Four days before Vancouverites hit the polls, UBC students are pushing for youth voter engagement and advocating for a city-wide rent freeze with a banner drop from the roof of the Nest.
A group of students from the Social Justice Centre (SJC) hung the large, red banner that reads “RENT FREEZE” from the roof of the Nest at approximately 4:30 p.m. today. The demonstration mirrored the group’s first banner drop on Imagine Day.
SJC Co-Chair Jacob Fischer-Schmidt said that while both banner drops aim to raise awareness about the municipal elections, the one that happened today is “more pressing” because students can now vote in advanced voting until October 17.
“The first drop on Imagine Day … was just in general of the election. Now that they can vote today, it’s even more pressing,” he said.
“Also, especially with the low amount of visibility that the elections have had on campus, it’s important to do things like this.”
Following the stunt, the students planned to bike to Kitsilano Community Centre to vote. While Fischer-Schmidt said he did not know how many people would attend the trip, he reiterated that it would draw attention to issues like rent-freeze and civic engagement.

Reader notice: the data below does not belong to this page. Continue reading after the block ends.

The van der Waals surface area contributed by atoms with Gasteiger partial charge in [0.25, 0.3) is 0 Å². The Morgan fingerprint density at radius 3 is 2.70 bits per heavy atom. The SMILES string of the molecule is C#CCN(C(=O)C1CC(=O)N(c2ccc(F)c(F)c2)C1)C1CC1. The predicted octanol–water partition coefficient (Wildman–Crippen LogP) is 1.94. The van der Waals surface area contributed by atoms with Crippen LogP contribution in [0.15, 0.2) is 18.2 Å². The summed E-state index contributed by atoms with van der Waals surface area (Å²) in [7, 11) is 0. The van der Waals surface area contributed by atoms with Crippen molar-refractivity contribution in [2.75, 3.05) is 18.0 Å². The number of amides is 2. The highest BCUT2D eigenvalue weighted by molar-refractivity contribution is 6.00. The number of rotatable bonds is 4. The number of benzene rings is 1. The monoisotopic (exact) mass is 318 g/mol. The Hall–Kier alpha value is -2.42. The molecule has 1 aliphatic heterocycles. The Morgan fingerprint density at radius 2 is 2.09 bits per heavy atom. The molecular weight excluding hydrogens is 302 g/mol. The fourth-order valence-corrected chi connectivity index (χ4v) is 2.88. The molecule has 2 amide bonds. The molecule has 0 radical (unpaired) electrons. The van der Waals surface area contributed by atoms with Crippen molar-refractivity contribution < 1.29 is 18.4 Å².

The students are affiliated with the Coalition of Progressive Electors (COPE), a municipal left-wing party that has advocated for ending homelessness, redistribution of wealth and a city-wide rent freeze to tackle housing unaffordability.
COPE city council candidate Jean Swanson said she is beyond pleased with the demonstration — and with the engagement of UBC students working on her campaign.
“I think it’s great,” said Swanson. “What else could I say? They’re amazing.”
Swanson attributed the dedication of COPE volunteers on campus to the party’s calls for a rent freeze and her history of social justice and anti-homelessness advocacy.
“I think they like our policies, and I think they like candidates with a background who have a history of fighting for social justice, so you can tell it’s not just the spur of the moment,” said Swanson.
SJC member Mauricio Trujillo agreed.
“Rent freeze is one of the most viable options to making the housing market in Vancouver a lot more affordable for people and stabilizing it by reducing speculation,” he said.
When asked how this policy would be balanced with Vancouver’s low vacancy rate, Trujillo said that rent-freeze would not be the only measure but would also be complemented by other policies for housing affordability.
The AMS, which operates the building, did not immediately respond to a request for comment.